To help provide some answers to the questions of design parameters, ODOT pavement engineers have teamed with the ODOT Research Unit and Dr. Todd Scholz of Oregon State University (OSU) to monitor asphalt pavements designed and built using perpetual pavement concepts. The research is currently under way with one instrumented site on I-5, 70 miles south of Portland, Ore.

An Oregon original

ODOT’s instrumented site is located on a four-lane stretch of interstate between Salem and Albany within the outside lane of the southbound direction. The site consists of strain gauges at the bottom of the asphalt pavement, temperature thermistors within the pavement, a traffic weigh-in-motion device and a monitoring plan for determining traffic wander within the lane. The mean maximum temperature at the site is approximately 80°F.

One unique feature of this site is that instrumentation was placed within two types of pavement structure: (a) traditional hot-mix asphalt (HMA) over aggregate base, and (b) HMA over rubblized jointed reinforced concrete pavement (JRCP). The two instrumentation setups allow a unique opportunity to compare the effects of stiffness in the base materials used directly beneath an asphalt pavement.

For the immediate future, ODOT and OSU have planned five additional instrumented sites. Planned sites include perpetual pavement designs of interstate pavement with stop-and-go conditions, interstate pavement with mean-maximum temperatures at or above 90°F and an interstate or major arterial with winter freeze conditions. There will likely be a site or two chosen based on traditional design methodology.

Initial data collection at the I-5 instrumented site has provided no major surprises. As expected, strains at the bottom of the asphalt pavement are greater over the aggregate base course than the rubblized concrete. The tensile strain at the bottom of the asphalt pavement is greater in summer than in winter, due to the response of the asphalt binder (temperature-viscosity relationship).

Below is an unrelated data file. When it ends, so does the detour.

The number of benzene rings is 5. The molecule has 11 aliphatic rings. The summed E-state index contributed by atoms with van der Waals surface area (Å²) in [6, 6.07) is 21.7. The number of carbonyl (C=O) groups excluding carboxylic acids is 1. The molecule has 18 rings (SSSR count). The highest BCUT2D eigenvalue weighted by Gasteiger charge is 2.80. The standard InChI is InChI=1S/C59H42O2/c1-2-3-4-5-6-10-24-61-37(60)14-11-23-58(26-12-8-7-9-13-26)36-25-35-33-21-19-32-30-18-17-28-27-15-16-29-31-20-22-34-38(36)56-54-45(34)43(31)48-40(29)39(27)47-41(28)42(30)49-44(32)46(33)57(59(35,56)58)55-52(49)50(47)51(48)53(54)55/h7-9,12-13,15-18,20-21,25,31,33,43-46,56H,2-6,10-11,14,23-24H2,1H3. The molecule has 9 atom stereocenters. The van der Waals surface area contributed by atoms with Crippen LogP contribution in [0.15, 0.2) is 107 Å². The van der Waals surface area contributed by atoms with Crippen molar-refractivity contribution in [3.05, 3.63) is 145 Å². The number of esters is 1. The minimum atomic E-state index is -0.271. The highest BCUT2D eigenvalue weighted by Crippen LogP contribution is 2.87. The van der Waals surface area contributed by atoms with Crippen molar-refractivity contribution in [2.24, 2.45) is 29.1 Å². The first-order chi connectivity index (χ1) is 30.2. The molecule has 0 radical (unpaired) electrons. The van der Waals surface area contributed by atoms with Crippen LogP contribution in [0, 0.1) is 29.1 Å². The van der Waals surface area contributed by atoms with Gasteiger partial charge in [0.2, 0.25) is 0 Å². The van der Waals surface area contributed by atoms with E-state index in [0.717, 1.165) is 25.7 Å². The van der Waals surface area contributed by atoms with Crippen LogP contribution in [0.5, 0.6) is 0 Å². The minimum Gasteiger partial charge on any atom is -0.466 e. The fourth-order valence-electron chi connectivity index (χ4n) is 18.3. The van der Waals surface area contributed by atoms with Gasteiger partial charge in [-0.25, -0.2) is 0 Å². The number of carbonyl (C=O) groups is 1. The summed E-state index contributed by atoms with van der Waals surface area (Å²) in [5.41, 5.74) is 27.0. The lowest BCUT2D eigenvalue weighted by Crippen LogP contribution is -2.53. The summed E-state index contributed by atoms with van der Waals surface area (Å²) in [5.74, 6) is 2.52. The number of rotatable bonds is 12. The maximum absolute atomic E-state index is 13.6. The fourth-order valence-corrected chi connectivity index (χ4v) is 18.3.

The instrumentation also provided a few interesting observations. In one instance, the tensile strain produced by a bus exceeded the tensile strain produced by a loaded semi-truck. Lane wander measurements indicate approximately 5% of trucks wander across the fog stripe. For the same nominal thickness of asphalt pavement, the design sections on aggregate base or rubblized JRCP indicate strains well within the currently accepted threshold for perpetual pavement of 70 microstrain.

A stiff upper surface

The current experience in Oregon with perpetual pavement design has been positive and encouraging. For the most part, perpetual pavement design thicknesses on the interstate as determined by a mechanistic-empirical approach have been well within the thickness calculations based on AASHTO empirical design methods.

The instrumentation has shown that stiffer base-course materials under the asphalt pavement result in lower strains at the bottom of the asphalt material. The lower measured strains provide incentive to further investigate stiffer base-course materials such as asphalt- or cement-stabilized bases.

Not all pavements need to be designed as perpetual, but the concepts gleaned from Oregon’s analyses and instrumentation can be applied to any pavement, including:

  • The first lift of HMA paving over base course is critical to the long-term life of the pavement. Through discussions with industry, ODOT is specifying a 3-in.-thick first HMA base layer. The 3-in. thickness provides adequate heat retention for compaction to meet a minimum requirement of 92% of maximum density. The use of a rich binder base course layer provides an even better opportunity to reduce in-place air voids and improve fatigue resistance through specification of a minimum compaction at 94% of maximum density;
  • A general understanding of the actual traffic wheel loads anticipated can provide for a more cost-effective design. Design programs such as the new “Mechanistic-Empirical Pavement Design Guide” provide for a risk-based analysis of traffic, climate and material properties;
  • The concept of truck traffic wander recognizes that the same point in a wheel track may not receive the full wheel load stress with each passing vehicle. Wander accounts for the drifting within a lane, thus allowing a design that accounts for more vehicle passes than actual point loading; and
  • Each asphalt pavement is a little different. Fatigue damage to an asphalt pavement is the result of accumulated strains, but the strain is a function of pavement thickness, material properties, climatic season, underlying support, wheel load stress and age.

About The Author: Renteria and Hunt are with the Oregon Department of Transportation’s Pavement Services Unit.